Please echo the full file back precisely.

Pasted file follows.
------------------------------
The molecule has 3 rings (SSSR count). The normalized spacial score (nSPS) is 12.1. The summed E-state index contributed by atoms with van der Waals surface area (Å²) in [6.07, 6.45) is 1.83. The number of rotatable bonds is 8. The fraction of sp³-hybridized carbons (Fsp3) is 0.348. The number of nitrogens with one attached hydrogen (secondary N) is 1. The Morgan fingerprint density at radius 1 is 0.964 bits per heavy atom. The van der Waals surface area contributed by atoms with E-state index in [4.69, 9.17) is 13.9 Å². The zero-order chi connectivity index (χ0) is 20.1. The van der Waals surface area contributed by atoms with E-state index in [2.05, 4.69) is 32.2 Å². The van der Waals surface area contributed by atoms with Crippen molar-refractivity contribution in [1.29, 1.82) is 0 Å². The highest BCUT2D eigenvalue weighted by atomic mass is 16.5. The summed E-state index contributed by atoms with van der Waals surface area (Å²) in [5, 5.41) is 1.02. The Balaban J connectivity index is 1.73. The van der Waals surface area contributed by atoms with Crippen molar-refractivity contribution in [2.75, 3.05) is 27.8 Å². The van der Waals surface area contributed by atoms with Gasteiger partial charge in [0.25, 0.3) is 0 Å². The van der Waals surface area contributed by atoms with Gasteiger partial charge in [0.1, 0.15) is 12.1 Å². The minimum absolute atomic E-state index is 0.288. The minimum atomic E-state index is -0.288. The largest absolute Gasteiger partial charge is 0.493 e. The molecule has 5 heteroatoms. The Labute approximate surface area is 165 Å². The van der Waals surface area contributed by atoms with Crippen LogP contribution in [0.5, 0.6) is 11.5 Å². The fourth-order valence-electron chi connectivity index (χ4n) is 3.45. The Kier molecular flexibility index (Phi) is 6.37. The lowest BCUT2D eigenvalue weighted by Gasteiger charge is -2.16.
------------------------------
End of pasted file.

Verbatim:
The molecule has 3 rings (SSSR count). The normalized spacial score (nSPS) is 12.1. The summed E-state index contributed by atoms with van der Waals surface area (Å²) in [6.07, 6.45) is 1.83. The number of rotatable bonds is 8. The fraction of sp³-hybridized carbons (Fsp3) is 0.348. The number of nitrogens with one attached hydrogen (secondary N) is 1. The Morgan fingerprint density at radius 1 is 0.964 bits per heavy atom. The van der Waals surface area contributed by atoms with E-state index in [4.69, 9.17) is 13.9 Å². The zero-order chi connectivity index (χ0) is 20.1. The van der Waals surface area contributed by atoms with E-state index in [2.05, 4.69) is 32.2 Å². The van der Waals surface area contributed by atoms with Crippen molar-refractivity contribution in [1.29, 1.82) is 0 Å². The highest BCUT2D eigenvalue weighted by atomic mass is 16.5. The summed E-state index contributed by atoms with van der Waals surface area (Å²) in [5, 5.41) is 1.02. The Balaban J connectivity index is 1.73. The van der Waals surface area contributed by atoms with Crippen molar-refractivity contribution in [2.75, 3.05) is 27.8 Å². The van der Waals surface area contributed by atoms with Gasteiger partial charge in [0.25, 0.3) is 0 Å². The van der Waals surface area contributed by atoms with Gasteiger partial charge in [0.1, 0.15) is 12.1 Å². The minimum absolute atomic E-state index is 0.288. The minimum atomic E-state index is -0.288. The largest absolute Gasteiger partial charge is 0.493 e. The molecule has 5 heteroatoms. The Labute approximate surface area is 165 Å². The van der Waals surface area contributed by atoms with Crippen LogP contribution in [0.5, 0.6) is 11.5 Å². The fourth-order valence-electron chi connectivity index (χ4n) is 3.45. The Kier molecular flexibility index (Phi) is 6.37. The lowest BCUT2D eigenvalue weighted by Gasteiger charge is -2.16.